User Stories

We are currently preparing to submit a revised funding proposal for Text+ in the second round of the NFDI. We are continuing our plan to develop a research data infrastructure focused on text and language data. In order to integrate user requirements, we have invited you to send us user stories written from your field of research. The goal is to cover a wide range of the participating disciplines, data domains and research questions.

Within a short time, more than 120 user stories were submitted. Many thanks to the active community for your valuable contributions and your support! Your feedback is important for jointly shaping the Text+ offering. In general, we consider these contributions as an important participation in Text+.

Publication and Evaluation

Step by step we will publish the user stories on this website as consistent and referenceable posts. All contributions are clustered regarding to Text+ data domains: Collections, Lexical Resources, Editions, plus a fourth comprehensive category. As a further classification feature, we use the DFG subject area structure (on the level 101–113, the subdisciplines become evident from the texts themselves).

User stories were submitted on the basis of this template.

For subsequent calls this might get modified to better accommodate the experiences made in the first call.
Find the user stories sorted by DFG subject area here.
Distribution bases on 120 user stories on 24 August 2020.

The user stories have an overall focus on linguistics and literary studies (104–105) and only a few relate exclusively to history (102) or fine arts, music, theatre, media studies (103). Surprisingly classical philology (101) and social and cultural anthropology / non-European cultures, jewish studies and religious studies (106) as well as theology (107) and philosophy (108) submitted many user stories. Social science subjects also participated to a certain extent in our call. In addition, some user stories have a decidedly interdisciplinary focus. Many user stories refer specifically to infrastructural questions or possible services of Text+. On the basis of individual research questions, they show which requirements, but also suggested solutions, they contribute.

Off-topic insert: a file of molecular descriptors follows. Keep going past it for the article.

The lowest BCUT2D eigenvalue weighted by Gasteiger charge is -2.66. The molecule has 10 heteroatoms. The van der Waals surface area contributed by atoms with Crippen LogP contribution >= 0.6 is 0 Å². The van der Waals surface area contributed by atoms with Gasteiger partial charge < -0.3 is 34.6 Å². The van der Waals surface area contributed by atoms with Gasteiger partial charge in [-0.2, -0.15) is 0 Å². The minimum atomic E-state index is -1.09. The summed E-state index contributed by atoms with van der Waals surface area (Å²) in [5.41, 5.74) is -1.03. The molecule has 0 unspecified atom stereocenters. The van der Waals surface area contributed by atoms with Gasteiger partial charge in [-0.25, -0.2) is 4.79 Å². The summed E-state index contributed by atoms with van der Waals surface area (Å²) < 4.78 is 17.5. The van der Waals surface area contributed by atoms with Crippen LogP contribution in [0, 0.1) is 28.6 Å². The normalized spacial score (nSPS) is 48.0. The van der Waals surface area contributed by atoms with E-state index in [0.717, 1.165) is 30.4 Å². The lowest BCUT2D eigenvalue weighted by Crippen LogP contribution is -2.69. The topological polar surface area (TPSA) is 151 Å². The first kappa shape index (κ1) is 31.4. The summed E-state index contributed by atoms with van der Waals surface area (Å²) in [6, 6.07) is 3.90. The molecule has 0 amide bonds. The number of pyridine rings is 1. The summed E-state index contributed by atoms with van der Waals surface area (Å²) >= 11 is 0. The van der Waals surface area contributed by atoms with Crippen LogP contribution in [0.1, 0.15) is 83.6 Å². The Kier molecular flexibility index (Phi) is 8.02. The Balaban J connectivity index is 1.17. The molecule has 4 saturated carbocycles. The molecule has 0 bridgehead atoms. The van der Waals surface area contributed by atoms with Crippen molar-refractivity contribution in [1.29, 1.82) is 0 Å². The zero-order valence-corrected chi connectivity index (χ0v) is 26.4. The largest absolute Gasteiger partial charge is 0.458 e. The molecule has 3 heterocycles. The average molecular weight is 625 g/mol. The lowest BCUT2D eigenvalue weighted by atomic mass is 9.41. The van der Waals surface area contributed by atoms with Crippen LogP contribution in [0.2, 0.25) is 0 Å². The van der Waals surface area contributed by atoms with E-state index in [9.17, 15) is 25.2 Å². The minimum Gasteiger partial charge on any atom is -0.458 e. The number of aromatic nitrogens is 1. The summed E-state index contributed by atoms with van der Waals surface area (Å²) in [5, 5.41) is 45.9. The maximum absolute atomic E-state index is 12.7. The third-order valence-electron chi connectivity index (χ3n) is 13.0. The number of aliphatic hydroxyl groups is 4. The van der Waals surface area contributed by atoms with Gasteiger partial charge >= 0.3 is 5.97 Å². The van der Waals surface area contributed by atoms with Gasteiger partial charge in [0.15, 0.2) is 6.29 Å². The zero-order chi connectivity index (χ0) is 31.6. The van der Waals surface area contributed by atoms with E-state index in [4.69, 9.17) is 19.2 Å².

At first sight we realize that the expectations regarding the mission and solution provided by Text+ and the NFDI differ substantially depending on the context, whether it is an individual project, a larger research or a working group. A common issue throughout many user stories is the accessibility and usability of limited research data. Another important topic aims at the possibility of reusing valuable, but perhaps less prominent data from small languages or individual research projects with support from Text+. Also, the linking of distributed resources is a concern that is ongoing and has not yet been solved for the community.